Many higher education institutions are developing more flexible ways of learning, or even new, innovative forms of provision, partly in order to meet the skills needs of employers at particular levels. Universities do already provide many professional and technical qualifications, which are estimated at around 41% of overall provision including provision at levels 4 and 5 (including HNCs, HNDs and foundation degrees). Universities have long-standing links with professional, statutory and regulatory bodies, which reinforces their links with employers. Universities are also delivering the new degree apprenticeships in key areas of skills need such as engineering, digital technology, and leadership and management.
Degree apprenticeships are proving popular among employers, helping to meet the need for higher level skills both in terms of training new staff and upskilling existing staff. Employers and apprentices value the fact that it is a work-based qualification that also confers the award of a degree and in some cases a professional qualification, putting apprentices on an equal footing with graduates in the labour market. There are early indications that degree apprenticeships are increasing social mobility, with apprentices coming from a wider range of backgrounds, and so helping to broaden the talent pool.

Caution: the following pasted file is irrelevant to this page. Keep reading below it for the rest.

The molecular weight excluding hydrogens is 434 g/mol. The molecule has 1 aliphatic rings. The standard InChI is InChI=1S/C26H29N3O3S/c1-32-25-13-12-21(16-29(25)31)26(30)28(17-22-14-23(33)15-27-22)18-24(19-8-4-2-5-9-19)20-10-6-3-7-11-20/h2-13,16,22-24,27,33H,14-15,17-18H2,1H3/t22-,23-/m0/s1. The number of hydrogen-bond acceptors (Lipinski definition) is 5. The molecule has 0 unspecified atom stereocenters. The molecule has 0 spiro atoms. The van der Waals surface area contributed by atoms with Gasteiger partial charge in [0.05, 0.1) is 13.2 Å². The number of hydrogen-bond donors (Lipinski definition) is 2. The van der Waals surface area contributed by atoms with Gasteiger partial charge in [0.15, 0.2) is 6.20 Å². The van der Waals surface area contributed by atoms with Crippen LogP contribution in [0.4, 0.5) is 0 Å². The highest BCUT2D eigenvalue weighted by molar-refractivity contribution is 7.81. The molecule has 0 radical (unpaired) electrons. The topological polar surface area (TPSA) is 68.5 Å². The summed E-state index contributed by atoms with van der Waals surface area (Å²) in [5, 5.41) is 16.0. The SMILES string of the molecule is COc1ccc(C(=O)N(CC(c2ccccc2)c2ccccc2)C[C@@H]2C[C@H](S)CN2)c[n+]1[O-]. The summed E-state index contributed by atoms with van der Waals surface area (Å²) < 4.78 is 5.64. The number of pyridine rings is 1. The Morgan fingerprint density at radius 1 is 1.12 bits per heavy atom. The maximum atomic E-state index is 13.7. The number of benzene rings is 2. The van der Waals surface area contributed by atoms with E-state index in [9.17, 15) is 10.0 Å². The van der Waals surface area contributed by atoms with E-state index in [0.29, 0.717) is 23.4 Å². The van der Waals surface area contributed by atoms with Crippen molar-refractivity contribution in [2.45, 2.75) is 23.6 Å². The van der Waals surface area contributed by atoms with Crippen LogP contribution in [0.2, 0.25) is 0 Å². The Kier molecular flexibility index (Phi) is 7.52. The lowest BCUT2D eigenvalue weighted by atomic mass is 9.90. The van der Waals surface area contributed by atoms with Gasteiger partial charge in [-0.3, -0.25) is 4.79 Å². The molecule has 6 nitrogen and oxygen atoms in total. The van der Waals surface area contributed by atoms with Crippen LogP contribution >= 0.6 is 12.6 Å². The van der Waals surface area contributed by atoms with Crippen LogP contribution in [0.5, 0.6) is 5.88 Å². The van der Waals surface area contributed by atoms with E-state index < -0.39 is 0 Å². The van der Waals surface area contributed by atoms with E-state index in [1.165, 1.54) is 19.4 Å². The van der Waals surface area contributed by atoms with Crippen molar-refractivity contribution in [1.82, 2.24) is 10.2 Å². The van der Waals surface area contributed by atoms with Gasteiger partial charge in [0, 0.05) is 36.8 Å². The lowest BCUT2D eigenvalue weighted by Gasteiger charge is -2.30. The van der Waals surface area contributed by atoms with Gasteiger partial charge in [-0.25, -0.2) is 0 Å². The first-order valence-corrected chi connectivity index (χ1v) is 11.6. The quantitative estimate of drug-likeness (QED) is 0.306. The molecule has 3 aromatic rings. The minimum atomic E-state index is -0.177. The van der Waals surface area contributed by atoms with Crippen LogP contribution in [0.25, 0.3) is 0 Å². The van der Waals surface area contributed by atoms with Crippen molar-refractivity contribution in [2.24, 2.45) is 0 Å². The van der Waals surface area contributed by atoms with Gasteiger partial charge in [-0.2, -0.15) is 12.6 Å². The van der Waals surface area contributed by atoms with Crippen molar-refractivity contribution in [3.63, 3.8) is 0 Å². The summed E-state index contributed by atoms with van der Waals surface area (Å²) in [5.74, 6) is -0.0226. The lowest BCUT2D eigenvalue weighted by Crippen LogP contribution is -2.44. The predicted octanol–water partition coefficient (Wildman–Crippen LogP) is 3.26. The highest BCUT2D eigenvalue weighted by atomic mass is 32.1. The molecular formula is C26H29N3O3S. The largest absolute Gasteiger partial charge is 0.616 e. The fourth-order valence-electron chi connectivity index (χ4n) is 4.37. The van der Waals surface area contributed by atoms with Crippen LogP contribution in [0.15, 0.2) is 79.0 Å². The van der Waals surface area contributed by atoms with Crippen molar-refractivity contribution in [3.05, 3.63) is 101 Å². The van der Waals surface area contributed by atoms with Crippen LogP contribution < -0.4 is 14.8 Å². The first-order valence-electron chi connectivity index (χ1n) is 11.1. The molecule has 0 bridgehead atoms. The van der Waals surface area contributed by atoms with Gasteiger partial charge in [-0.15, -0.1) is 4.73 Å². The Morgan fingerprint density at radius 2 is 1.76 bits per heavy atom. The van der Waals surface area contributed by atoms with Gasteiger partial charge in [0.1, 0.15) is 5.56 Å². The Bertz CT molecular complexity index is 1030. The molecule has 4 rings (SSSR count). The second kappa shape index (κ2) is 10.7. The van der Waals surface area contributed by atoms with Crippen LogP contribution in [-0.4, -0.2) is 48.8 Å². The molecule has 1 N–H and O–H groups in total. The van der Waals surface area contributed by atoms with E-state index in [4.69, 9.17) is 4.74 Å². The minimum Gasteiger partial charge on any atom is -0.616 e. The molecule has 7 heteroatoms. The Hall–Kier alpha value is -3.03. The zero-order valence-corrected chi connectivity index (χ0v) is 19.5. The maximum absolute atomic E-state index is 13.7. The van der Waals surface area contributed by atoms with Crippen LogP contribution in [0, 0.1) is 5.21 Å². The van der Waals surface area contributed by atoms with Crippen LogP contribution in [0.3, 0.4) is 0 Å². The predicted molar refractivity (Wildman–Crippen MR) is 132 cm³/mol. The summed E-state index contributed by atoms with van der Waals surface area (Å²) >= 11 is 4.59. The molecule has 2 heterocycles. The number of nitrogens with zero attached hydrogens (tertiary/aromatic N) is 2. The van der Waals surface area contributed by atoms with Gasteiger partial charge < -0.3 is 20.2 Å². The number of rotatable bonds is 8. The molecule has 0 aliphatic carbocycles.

As outlined above, future economic prosperity and success in the labour market will involve a greater amount of upskilling at different stages of life. There is therefore an urgent need to reverse the significant decline in the number of entrants to part-time study; between academic year 2010-11 and 2016-7 the number fell by 47% for undergraduate courses. Enabling and encouraging more individual to study for a qualification at Level 4 and above whilst also working is important for meeting the needs of employers and universities are working on how to do this within the current regulatory and funding system. Some of the barriers to more flexible provision, including for part-time learners, include the need for significant investment and funding in IT systems, the current regulatory system and the uncertainty around the future demand for courses. Universities UK will shortly be releasing work on the future of flexible learning which will make policy recommendations on how to increase the flexibility of current provision; the CBI are involved in this project to give the employers’ perspective.